[lit-ideas] Savage

  • From: "" <dmarc-noreply@xxxxxxxxxxxxx> (Redacted sender "Jlsperanza@xxxxxxx" for DMARC)
  • To: lit-ideas@xxxxxxxxxxxxx
  • Date: Thu, 3 Sep 2015 19:40:16 -0400

In a message dated 9/3/2015 4:05:36 P.M. Eastern Daylight Time,
profdritchie@xxxxxxxxx writes:
But I agree that, "un pays de sauvages" is unlikely to have meant, "a
country full of people who are as interesting, valuable and attractive as
wilderness."

And it is also the title of a book, by N. Hazlewood:

http://www.amazon.com/Savage-Life-Times-Jemmy-Button/dp/0312252137

"A tale of tragedy, catastrophe, and the triumph of the human spirit."

The author has a degree in history and left his job with the trade union
UNISON to travel throughout South America. He lived in Madrid (not in South
America).

""Savage" narrates how in 1830 a Yamana Indian boy, Orundellico, was bought
from his uncle in Tierra del Fuego for the price of a mother-of-pearl
button."

"He was therefore renamed "Jemmy Button", and removed from his primitive
nomadic existence, where life revolved around the hunt for food and the need
for shelter, and taken halfway round the world to England, then at the
height of the Industrial Revolution" -- "the satanic mills" that Milton was
singing about.

Orundelico learned English and Christianity, met King William IV and Queen
Adelaide, and made a strong impression on many of the major figures in
Britain, eventually becoming a celebrity.

Charles Darwin (whom Popper quotes quite a bit) himself befriended
Orundelico (whom Popper does not quote quite a bit) and later wrote about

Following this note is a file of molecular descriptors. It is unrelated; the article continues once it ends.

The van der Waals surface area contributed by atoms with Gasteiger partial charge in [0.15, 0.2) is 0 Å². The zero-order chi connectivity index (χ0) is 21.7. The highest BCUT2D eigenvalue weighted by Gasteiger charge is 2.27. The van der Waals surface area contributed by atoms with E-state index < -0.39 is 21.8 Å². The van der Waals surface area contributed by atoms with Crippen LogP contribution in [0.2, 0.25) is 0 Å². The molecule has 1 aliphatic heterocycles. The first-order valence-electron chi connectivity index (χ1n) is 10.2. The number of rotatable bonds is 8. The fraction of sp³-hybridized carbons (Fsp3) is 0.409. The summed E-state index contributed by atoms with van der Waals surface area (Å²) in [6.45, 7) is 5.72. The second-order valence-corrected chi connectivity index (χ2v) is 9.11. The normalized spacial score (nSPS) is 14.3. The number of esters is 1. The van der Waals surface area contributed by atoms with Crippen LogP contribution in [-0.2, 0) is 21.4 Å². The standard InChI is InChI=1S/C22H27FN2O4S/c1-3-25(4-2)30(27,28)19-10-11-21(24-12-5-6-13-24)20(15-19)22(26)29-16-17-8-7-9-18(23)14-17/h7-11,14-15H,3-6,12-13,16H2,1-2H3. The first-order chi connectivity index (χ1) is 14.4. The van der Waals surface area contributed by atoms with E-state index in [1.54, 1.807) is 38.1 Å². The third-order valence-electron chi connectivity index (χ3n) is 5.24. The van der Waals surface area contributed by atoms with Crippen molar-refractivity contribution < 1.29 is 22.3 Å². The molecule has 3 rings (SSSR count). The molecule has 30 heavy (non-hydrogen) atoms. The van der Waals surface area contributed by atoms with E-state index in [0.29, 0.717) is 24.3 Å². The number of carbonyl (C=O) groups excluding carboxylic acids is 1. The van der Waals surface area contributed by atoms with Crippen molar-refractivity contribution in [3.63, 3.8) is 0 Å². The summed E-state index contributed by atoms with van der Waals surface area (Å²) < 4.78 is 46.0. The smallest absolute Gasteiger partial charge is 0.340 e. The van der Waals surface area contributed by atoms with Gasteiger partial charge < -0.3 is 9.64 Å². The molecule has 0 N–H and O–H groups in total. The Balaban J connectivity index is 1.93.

their
time together on The Beagle, voyaging back to the southern tip of South
America."

"Their friendship influenced one of the most important and controversial
works of the century, On the Origin of the Species."

"Upon his return to Tierra del Fuego, Orundelico found that life could
never be the same for him there."

"The Beagle's captain deposited the young man on a lonely, wind-swept shore
and charged him with the tasks of "civilizing" his people and bringing God
to his homeland."

"At first ostracised and attacked by other Fuegians, Orundelico later
became the target of zealous and ambitious missionaries."

"Thirty years after his return, a missionary schooner in Tierra del Fuego
was attacked, with nearly everyone on board killed, and Orundelico himself
was accused of leading the massacre."

"Orundelico's life story illustrates how the lofty ideals of Imperialism
often resulted in appalling consequences."

"Thoroughly researched and remarkably well written, this fascinating and
poignant story is ultimately about survival, revenge, murder, and the
destruction of a whole race of people, blurring the boundaries of civilization
and savagery."

Cheers,

Speranza
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